Lowering the cost of anonymization

a PhD thesis

4.2.1  Introduction

Query engines are a major analysis tool for data scientists, and one of the most common ways for analysts to write queries is with Structured Query Language (SQL). As a result, multiple query engines have been developed to enable data analysis while enforcing DP [42, 209, 233, 273], and all of them use a SQL-like syntax.

However, as we discuss in Section 4.2.2, these differentially private query engines make some implicit assumptions, notably that each individual in the underlying dataset is associated with at most one dataset record. This does not hold in many real-world datasets, so the privacy guarantee offered by these systems is weaker than advertised for those datasets. To overcome this limitation, we introduce a generic mechanism for bounding user contributions to a large class of differentially private aggregate functions. We then propose a design for a SQL engine using these contribution bounding mechanisms to enforce DP, even when a given individual can be associated with arbitrarily many records or when the query contains joins.

Our work goes beyond this design and accompanying analysis: we also describe the implementation of these mechanisms as part of a SQL engine, and the challenges encountered in the process. We describe the testing framework we use to increase our level of trust in the system’s robustness. To aid in reproducing of our work and encourage wider adoption of differential privacy, we release core components of the system, as well as a distinct implementation of this framework, as open-source software.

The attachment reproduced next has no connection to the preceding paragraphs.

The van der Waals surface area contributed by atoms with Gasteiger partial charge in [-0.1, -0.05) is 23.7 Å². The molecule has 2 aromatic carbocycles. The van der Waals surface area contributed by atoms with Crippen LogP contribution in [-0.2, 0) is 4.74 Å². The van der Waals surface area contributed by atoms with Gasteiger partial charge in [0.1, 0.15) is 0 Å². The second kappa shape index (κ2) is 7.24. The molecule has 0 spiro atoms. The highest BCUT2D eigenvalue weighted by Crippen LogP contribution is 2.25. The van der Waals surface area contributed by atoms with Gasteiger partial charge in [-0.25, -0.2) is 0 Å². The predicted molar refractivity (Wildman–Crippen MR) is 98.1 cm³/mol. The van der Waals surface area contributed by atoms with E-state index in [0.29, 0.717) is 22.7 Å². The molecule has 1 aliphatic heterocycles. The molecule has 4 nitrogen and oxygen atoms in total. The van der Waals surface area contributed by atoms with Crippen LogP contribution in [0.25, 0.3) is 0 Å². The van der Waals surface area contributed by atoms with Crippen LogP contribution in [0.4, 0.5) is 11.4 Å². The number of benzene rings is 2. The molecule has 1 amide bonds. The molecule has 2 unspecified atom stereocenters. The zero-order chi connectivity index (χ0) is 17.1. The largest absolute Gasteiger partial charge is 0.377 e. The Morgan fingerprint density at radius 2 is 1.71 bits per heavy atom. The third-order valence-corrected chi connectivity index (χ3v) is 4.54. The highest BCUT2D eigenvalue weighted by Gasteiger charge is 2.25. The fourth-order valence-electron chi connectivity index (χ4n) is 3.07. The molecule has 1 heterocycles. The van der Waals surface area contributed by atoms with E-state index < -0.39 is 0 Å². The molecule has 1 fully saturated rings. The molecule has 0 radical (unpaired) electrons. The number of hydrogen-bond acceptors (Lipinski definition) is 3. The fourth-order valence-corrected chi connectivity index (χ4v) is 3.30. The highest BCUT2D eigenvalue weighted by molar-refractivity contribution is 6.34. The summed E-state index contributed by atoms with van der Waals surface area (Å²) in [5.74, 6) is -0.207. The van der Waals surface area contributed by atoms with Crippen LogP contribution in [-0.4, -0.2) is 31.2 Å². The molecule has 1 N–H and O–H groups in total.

Requirements and contributions

To be useful for non-expert analysts, a differentially private SQL engine must satisfy at least the following requirements.

  • It must make realistic assumptions about the data, specifically allowing multiple records to be associated with an individual user.
  • It must support typical data analysis operations, such as counts, sums, means, percentiles, etc.
  • It must provide analysts with information about the accuracy of the queries returned by the engine, and uphold clear privacy guarantees.
  • It must provide a way to test the integrity of the engine and validate the engine’s privacy claims.

In this work, we present a differentially private SQL engine that satisfies these requirements. Our contributions are as follows.

  • We detail how we use the concept of row ownership to enforce the original meaning of differential privacy: the output of the analysis does not reveal anything about a single individual. In our engine, multiple rows can be associated with the same “owner” (hereafter referred to as a user, although the owner could also be a group), and the differential privacy property is enforced at the user level.
  • We implement common aggregations (counts, sums, medians, etc.), arbitrary per-record transforms, and joins on the row owner column as part of our engine. To do so, we provide a method of bounding query sensitivity and stability across transforms and joins, and a mechanism to enforce row ownership throughout the query transformation.